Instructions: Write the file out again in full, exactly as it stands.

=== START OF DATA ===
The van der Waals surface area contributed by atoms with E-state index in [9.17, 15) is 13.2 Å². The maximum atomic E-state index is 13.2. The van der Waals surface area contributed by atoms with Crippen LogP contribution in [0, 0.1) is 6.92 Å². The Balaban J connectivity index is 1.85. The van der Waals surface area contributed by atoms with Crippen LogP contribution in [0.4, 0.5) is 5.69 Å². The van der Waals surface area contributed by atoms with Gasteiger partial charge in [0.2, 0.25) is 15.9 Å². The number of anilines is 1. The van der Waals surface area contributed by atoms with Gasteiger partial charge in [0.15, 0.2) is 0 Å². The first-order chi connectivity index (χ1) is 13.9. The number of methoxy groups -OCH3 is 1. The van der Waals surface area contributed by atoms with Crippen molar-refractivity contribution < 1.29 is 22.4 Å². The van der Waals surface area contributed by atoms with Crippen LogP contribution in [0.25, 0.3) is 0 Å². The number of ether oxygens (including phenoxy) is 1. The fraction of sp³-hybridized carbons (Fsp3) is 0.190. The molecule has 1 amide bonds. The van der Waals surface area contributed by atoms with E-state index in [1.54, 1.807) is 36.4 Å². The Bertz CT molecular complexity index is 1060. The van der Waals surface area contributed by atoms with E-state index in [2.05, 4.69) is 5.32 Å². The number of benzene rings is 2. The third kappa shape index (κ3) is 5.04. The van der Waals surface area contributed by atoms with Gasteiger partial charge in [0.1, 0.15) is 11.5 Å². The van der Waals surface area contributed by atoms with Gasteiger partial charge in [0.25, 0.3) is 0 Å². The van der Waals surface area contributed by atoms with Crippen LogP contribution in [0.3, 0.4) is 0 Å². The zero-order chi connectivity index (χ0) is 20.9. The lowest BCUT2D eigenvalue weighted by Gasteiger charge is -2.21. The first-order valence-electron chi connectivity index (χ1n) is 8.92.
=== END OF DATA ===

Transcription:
The van der Waals surface area contributed by atoms with E-state index in [9.17, 15) is 13.2 Å². The maximum atomic E-state index is 13.2. The van der Waals surface area contributed by atoms with Crippen LogP contribution in [0, 0.1) is 6.92 Å². The Balaban J connectivity index is 1.85. The van der Waals surface area contributed by atoms with Crippen LogP contribution in [0.4, 0.5) is 5.69 Å². The van der Waals surface area contributed by atoms with Gasteiger partial charge in [0.2, 0.25) is 15.9 Å². The number of anilines is 1. The van der Waals surface area contributed by atoms with Gasteiger partial charge in [0.15, 0.2) is 0 Å². The first-order chi connectivity index (χ1) is 13.9. The number of methoxy groups -OCH3 is 1. The van der Waals surface area contributed by atoms with Crippen molar-refractivity contribution < 1.29 is 22.4 Å². The van der Waals surface area contributed by atoms with Crippen LogP contribution in [0.25, 0.3) is 0 Å². The number of ether oxygens (including phenoxy) is 1. The fraction of sp³-hybridized carbons (Fsp3) is 0.190. The molecule has 1 amide bonds. The van der Waals surface area contributed by atoms with E-state index in [1.54, 1.807) is 36.4 Å². The Bertz CT molecular complexity index is 1060. The van der Waals surface area contributed by atoms with E-state index in [2.05, 4.69) is 5.32 Å². The number of benzene rings is 2. The third kappa shape index (κ3) is 5.04. The van der Waals surface area contributed by atoms with Gasteiger partial charge in [0.1, 0.15) is 11.5 Å². The van der Waals surface area contributed by atoms with Gasteiger partial charge in [0.25, 0.3) is 0 Å². The van der Waals surface area contributed by atoms with Crippen LogP contribution in [0.3, 0.4) is 0 Å². The zero-order chi connectivity index (χ0) is 20.9. The lowest BCUT2D eigenvalue weighted by Gasteiger charge is -2.21. The first-order valence-electron chi connectivity index (χ1n) is 8.92.